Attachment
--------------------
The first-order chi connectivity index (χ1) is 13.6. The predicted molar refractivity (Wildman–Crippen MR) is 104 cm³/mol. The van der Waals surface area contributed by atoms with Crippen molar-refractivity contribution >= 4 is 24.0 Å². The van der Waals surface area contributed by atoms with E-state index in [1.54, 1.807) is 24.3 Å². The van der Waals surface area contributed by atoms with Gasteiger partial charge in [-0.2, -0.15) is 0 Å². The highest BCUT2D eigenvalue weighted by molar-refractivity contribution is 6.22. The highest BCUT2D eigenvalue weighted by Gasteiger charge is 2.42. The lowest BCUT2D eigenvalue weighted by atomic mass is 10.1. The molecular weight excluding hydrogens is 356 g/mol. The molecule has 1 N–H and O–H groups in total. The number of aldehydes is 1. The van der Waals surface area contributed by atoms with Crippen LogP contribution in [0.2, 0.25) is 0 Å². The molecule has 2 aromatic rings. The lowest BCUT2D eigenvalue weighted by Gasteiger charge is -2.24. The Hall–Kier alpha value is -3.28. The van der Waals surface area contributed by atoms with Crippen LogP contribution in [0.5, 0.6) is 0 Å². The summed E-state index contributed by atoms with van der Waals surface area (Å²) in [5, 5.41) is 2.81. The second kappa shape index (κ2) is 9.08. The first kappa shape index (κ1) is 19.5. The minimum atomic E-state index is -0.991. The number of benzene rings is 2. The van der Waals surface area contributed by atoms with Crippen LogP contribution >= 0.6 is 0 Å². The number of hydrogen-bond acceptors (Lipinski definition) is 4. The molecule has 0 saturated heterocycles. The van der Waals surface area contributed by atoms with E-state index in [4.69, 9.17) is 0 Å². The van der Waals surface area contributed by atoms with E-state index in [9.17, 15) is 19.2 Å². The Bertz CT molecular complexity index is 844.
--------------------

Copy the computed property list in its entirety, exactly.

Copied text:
The first-order chi connectivity index (χ1) is 13.6. The predicted molar refractivity (Wildman–Crippen MR) is 104 cm³/mol. The van der Waals surface area contributed by atoms with Crippen molar-refractivity contribution >= 4 is 24.0 Å². The van der Waals surface area contributed by atoms with E-state index in [1.54, 1.807) is 24.3 Å². The van der Waals surface area contributed by atoms with Gasteiger partial charge in [-0.2, -0.15) is 0 Å². The highest BCUT2D eigenvalue weighted by molar-refractivity contribution is 6.22. The highest BCUT2D eigenvalue weighted by Gasteiger charge is 2.42. The lowest BCUT2D eigenvalue weighted by atomic mass is 10.1. The molecular weight excluding hydrogens is 356 g/mol. The molecule has 1 N–H and O–H groups in total. The number of aldehydes is 1. The van der Waals surface area contributed by atoms with Crippen LogP contribution in [0.2, 0.25) is 0 Å². The molecule has 2 aromatic rings. The lowest BCUT2D eigenvalue weighted by Gasteiger charge is -2.24. The Hall–Kier alpha value is -3.28. The van der Waals surface area contributed by atoms with Crippen LogP contribution in [0.5, 0.6) is 0 Å². The summed E-state index contributed by atoms with van der Waals surface area (Å²) in [5, 5.41) is 2.81. The second kappa shape index (κ2) is 9.08. The first kappa shape index (κ1) is 19.5. The minimum atomic E-state index is -0.991. The number of benzene rings is 2. The van der Waals surface area contributed by atoms with Crippen LogP contribution >= 0.6 is 0 Å². The number of hydrogen-bond acceptors (Lipinski definition) is 4. The molecule has 0 saturated heterocycles. The van der Waals surface area contributed by atoms with E-state index in [4.69, 9.17) is 0 Å². The van der Waals surface area contributed by atoms with E-state index in [9.17, 15) is 19.2 Å². The Bertz CT molecular complexity index is 844.